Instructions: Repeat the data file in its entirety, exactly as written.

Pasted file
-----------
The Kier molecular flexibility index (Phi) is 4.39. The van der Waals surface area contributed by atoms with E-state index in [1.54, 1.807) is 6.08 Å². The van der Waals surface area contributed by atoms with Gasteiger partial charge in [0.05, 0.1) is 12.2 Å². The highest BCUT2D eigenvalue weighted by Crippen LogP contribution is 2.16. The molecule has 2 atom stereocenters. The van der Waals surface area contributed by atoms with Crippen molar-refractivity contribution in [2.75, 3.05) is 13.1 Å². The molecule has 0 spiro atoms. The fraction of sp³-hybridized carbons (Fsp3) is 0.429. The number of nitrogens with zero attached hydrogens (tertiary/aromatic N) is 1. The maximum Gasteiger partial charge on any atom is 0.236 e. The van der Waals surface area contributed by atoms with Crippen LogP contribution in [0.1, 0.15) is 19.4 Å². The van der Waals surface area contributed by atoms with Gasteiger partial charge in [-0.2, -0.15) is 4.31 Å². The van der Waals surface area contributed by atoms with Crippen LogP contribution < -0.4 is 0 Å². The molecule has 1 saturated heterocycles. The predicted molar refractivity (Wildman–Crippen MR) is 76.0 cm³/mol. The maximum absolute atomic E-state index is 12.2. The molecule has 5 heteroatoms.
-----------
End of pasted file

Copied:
The Kier molecular flexibility index (Phi) is 4.39. The van der Waals surface area contributed by atoms with E-state index in [1.54, 1.807) is 6.08 Å². The van der Waals surface area contributed by atoms with Gasteiger partial charge in [0.05, 0.1) is 12.2 Å². The highest BCUT2D eigenvalue weighted by Crippen LogP contribution is 2.16. The molecule has 2 atom stereocenters. The van der Waals surface area contributed by atoms with Crippen molar-refractivity contribution in [2.75, 3.05) is 13.1 Å². The molecule has 0 spiro atoms. The fraction of sp³-hybridized carbons (Fsp3) is 0.429. The number of nitrogens with zero attached hydrogens (tertiary/aromatic N) is 1. The maximum Gasteiger partial charge on any atom is 0.236 e. The van der Waals surface area contributed by atoms with Crippen LogP contribution in [0.1, 0.15) is 19.4 Å². The van der Waals surface area contributed by atoms with Gasteiger partial charge in [-0.2, -0.15) is 4.31 Å². The van der Waals surface area contributed by atoms with Crippen LogP contribution < -0.4 is 0 Å². The molecule has 1 saturated heterocycles. The predicted molar refractivity (Wildman–Crippen MR) is 76.0 cm³/mol. The maximum absolute atomic E-state index is 12.2. The molecule has 5 heteroatoms.